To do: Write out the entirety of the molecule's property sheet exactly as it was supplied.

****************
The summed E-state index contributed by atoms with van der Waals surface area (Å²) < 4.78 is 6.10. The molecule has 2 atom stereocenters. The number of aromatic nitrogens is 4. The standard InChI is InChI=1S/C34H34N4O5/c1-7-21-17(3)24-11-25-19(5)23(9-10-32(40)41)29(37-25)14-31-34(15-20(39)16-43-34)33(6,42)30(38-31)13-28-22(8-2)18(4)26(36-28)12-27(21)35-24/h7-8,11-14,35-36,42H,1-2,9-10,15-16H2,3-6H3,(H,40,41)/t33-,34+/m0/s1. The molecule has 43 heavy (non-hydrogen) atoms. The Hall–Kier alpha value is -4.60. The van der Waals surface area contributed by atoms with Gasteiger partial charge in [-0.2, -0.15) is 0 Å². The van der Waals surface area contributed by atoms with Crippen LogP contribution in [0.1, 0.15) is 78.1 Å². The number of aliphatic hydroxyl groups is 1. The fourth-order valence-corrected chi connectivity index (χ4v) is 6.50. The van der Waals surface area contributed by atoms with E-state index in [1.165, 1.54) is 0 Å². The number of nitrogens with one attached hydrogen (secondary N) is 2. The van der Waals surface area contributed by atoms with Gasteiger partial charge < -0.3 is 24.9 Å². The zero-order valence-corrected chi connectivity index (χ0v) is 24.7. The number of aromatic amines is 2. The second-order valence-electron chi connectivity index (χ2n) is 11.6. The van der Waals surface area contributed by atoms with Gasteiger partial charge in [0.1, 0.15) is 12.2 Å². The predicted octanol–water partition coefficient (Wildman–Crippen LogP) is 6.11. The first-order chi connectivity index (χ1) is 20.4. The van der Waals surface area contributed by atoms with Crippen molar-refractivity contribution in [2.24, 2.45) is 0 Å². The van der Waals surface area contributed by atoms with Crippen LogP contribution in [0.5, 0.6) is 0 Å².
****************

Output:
The summed E-state index contributed by atoms with van der Waals surface area (Å²) < 4.78 is 6.10. The molecule has 2 atom stereocenters. The number of aromatic nitrogens is 4. The standard InChI is InChI=1S/C34H34N4O5/c1-7-21-17(3)24-11-25-19(5)23(9-10-32(40)41)29(37-25)14-31-34(15-20(39)16-43-34)33(6,42)30(38-31)13-28-22(8-2)18(4)26(36-28)12-27(21)35-24/h7-8,11-14,35-36,42H,1-2,9-10,15-16H2,3-6H3,(H,40,41)/t33-,34+/m0/s1. The molecule has 43 heavy (non-hydrogen) atoms. The Hall–Kier alpha value is -4.60. The van der Waals surface area contributed by atoms with Gasteiger partial charge in [-0.2, -0.15) is 0 Å². The van der Waals surface area contributed by atoms with Crippen LogP contribution in [0.1, 0.15) is 78.1 Å². The number of aliphatic hydroxyl groups is 1. The fourth-order valence-corrected chi connectivity index (χ4v) is 6.50. The van der Waals surface area contributed by atoms with E-state index in [1.165, 1.54) is 0 Å². The number of nitrogens with one attached hydrogen (secondary N) is 2. The van der Waals surface area contributed by atoms with Gasteiger partial charge < -0.3 is 24.9 Å². The zero-order valence-corrected chi connectivity index (χ0v) is 24.7. The number of aromatic amines is 2. The second-order valence-electron chi connectivity index (χ2n) is 11.6. The van der Waals surface area contributed by atoms with Gasteiger partial charge in [0.1, 0.15) is 12.2 Å². The predicted octanol–water partition coefficient (Wildman–Crippen LogP) is 6.11. The first-order chi connectivity index (χ1) is 20.4. The van der Waals surface area contributed by atoms with Crippen molar-refractivity contribution in [2.24, 2.45) is 0 Å². The van der Waals surface area contributed by atoms with Crippen LogP contribution in [0.5, 0.6) is 0 Å².